For the past few months, Mopso has been engaging in informal discussions with various anti-money laundering (AML) managers from Italian banks. We reached out to them via LinkedIn, extending beyond our direct contacts, whether they are clients or prospects. Our goal was to uncover common AML practices, daily challenges, and the human aspects of dissatisfaction in fighting what can sometimes seem like an uneven battle.
We asked numerous questions regarding the issue of suspicious activity reports (SAR), aiming to understand the tools currently used, their effectiveness, and delving into the analysis processes, timeframes, and main difficulties.
One of the main problems is the fragmentation of information sources used, often as separate services, opened in browser windows or distinct programs.
We encountered a significant openness to dialogue and a profound awareness of their daily challenges. Italian banks can boast competent and dedicated staff; perhaps, they deserve more cutting-edge tools.
What We've Learned so far
Identifying potential suspicious transactions is just the beginning; transaction monitoring systems generate alerts, but very often, the information is insufficient to understand their nature. Competence and experience become crucial for analysts in determining the necessary verifications. For instance, if a significant transfer has a cause related to a donation, retrieving the actual document becomes important. In cases of seemingly frequent national transfers, requesting invoices to verify traded goods, services, and prices may be useful. Differing evaluations between experts may arise, such as a small company spending half its revenue on consulting, raising suspicion for an experienced eye but going unnoticed for a newcomer in the field. Can we afford this difference in evaluations?
In smaller banks, the closure time for an SAR can be quite lengthy, even taking several days: partly because of the time clients need to provide the required documentation to understand the legitimacy of the transactions. Often, processes rely on spreadsheets rather than workflow software, lacking automatic alerts for analysts to monitor progress. Some processes are still paper-based, consuming more time.
One of the main problems is the fragmentation of information sources used, often as separate services, opened in browser windows or distinct programs. The AML function values various internal data sources: the registry, risk profile management, the ledger, and business registry data (also useful for credit scoring). The hunger for data in the AML process leads to different suppliers for bad news, politically exposed persons (PEP), terrorist lists, often requiring manual verification, in combination with information requests from investigative authorities. If the analyst has to open many windows, download documents in PDF, such as business records, the time grows rapidly: it is a common need, therefore, to have "dashboards," centralized management systems from which to access relevant information. It is less straightforward to understand how to build them, as it involves combining intuitive commands, heterogeneous data architectures, and different providers.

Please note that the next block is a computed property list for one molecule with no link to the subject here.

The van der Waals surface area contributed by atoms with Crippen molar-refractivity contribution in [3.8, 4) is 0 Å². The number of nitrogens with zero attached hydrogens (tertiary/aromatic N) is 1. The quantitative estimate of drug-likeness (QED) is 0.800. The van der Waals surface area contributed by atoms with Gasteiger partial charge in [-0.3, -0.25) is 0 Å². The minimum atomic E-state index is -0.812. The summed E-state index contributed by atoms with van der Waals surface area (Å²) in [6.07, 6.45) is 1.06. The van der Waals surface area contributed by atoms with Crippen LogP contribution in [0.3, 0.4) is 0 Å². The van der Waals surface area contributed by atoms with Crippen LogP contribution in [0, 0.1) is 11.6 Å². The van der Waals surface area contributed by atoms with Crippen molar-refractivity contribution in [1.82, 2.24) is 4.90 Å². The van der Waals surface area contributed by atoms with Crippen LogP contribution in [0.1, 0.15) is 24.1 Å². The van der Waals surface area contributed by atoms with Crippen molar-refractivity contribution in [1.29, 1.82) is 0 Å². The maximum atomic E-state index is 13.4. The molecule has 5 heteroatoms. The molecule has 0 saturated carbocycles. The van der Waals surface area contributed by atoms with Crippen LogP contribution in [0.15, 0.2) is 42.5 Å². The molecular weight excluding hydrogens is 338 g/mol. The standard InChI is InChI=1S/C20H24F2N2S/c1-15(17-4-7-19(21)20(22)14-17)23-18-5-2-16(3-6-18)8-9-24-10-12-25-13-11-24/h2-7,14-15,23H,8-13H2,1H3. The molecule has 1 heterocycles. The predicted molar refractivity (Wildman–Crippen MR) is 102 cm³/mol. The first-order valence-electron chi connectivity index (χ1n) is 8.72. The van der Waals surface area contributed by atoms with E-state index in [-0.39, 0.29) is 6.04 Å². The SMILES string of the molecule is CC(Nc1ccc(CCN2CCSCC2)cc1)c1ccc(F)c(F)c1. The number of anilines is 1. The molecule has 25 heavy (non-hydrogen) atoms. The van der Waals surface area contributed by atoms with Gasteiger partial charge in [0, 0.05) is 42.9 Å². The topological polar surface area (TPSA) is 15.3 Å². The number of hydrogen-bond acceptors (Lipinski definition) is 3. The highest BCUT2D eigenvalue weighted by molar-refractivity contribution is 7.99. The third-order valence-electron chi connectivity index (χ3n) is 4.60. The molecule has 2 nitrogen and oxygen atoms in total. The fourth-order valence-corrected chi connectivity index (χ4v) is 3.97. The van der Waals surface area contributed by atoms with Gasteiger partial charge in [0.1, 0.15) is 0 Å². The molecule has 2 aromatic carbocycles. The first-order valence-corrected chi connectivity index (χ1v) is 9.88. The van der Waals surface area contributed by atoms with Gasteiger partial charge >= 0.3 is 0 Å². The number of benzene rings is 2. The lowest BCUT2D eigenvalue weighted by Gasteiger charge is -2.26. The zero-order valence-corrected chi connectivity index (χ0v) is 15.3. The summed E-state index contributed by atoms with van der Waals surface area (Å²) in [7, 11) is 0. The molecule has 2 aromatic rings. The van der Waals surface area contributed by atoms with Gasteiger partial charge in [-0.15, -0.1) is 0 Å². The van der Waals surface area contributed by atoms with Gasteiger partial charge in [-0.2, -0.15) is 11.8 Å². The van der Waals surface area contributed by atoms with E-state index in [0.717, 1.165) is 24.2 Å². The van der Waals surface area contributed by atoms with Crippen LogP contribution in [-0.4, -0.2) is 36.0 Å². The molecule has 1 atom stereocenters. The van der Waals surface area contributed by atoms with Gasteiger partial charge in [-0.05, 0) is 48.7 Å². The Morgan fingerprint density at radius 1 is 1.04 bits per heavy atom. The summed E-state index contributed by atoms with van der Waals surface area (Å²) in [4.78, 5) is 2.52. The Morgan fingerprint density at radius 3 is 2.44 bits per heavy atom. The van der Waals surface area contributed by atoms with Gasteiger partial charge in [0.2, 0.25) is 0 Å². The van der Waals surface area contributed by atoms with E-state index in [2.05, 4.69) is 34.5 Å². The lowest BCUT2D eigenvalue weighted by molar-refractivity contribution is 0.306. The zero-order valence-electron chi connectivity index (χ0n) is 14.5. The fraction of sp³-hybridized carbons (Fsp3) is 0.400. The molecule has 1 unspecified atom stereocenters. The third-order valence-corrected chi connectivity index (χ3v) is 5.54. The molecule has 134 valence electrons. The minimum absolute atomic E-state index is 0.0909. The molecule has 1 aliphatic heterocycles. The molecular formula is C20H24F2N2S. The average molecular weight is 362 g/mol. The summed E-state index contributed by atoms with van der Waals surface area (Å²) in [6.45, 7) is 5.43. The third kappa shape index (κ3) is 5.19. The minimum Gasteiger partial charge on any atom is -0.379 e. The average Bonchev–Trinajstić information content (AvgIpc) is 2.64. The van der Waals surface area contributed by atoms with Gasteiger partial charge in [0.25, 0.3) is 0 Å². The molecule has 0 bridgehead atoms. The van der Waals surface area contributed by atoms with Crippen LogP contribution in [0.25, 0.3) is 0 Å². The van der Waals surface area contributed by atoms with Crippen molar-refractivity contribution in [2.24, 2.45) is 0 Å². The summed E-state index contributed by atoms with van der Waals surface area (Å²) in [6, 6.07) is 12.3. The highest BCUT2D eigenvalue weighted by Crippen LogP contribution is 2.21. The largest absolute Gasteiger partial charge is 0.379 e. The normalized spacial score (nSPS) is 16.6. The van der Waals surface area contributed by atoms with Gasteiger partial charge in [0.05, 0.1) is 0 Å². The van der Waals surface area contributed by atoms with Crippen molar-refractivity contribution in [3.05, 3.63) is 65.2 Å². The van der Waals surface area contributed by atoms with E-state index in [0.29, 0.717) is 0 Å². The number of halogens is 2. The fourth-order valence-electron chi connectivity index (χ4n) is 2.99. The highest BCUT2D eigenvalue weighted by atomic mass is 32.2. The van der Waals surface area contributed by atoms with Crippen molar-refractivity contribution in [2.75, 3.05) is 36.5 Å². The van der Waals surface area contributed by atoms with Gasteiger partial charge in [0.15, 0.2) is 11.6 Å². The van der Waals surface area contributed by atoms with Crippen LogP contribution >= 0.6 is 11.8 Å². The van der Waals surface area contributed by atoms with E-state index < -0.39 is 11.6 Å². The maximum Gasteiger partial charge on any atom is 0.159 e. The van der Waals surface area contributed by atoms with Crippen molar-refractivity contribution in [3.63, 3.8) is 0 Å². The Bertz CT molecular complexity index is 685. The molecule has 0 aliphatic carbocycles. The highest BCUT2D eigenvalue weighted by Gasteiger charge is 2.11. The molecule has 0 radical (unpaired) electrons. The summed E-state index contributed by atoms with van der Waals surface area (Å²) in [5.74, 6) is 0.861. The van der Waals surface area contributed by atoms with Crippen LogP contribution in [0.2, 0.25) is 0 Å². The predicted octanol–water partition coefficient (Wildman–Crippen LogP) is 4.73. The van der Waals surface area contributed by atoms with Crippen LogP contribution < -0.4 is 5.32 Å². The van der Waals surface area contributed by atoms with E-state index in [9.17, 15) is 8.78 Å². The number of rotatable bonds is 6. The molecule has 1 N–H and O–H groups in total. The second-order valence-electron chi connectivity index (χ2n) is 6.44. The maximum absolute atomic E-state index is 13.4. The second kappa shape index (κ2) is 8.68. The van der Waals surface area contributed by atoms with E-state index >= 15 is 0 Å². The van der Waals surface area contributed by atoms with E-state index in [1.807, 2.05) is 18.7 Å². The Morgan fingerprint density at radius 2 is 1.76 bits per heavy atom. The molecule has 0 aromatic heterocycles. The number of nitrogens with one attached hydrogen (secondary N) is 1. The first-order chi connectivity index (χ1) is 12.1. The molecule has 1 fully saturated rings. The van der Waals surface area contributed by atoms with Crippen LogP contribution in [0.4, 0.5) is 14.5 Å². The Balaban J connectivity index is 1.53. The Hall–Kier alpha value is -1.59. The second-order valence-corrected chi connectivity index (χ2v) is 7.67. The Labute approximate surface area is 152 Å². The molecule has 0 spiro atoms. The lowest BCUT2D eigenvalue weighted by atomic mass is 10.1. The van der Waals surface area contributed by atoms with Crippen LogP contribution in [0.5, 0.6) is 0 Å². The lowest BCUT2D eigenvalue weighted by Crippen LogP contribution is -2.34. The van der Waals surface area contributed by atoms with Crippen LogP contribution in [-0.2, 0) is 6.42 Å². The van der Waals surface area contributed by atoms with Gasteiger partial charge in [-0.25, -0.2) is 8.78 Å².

In large banks, it's not necessarily simpler; processes don't develop linearly. The registry, the bank's core, is used by dozens of different processes and software. It cannot be modified to meet the specific needs of a particular process like AML or to simplify the integration of a new data analysis system. Modifications must consider this environment with multiple dependencies. Hence, we developed a microservices architecture to reduce difficulties in adding features within intricate processes.
What We're Doing to Address Collected Needs
Our continuous verification solution, Brain, combines subjective information from banks and third-party sources, grouping them in a single space where our artificial intelligence algorithms operate. It can analyze transfers, incorporate alerts from other software, and promote an understanding of the operation's context, avoiding ineffective individual analyses. We're also conducting research activities with leading European partners in graph analysis to identify known money laundering patterns involving companies, individuals, and various operations over a sufficiently broad time frame.
Contact us at email@example.com for a demo and to get to know us better.
We'd like to expand this discussion to other AML managers, even those from different countries, to enrich our considerations and generalize them to various types of banking and financial institutions. Another burning topic is the customer due diligence, and we'll soon begin new interviews.
You can find us on Linkedin: Mopso Srl https://www.linkedin.com/company/mopso-srl/
Feel free to connect directly: Andrea Danielli | LinkedIn
Or, send an email to firstname.lastname@example.org with the subject "AML Discussion," and we'll get back to you.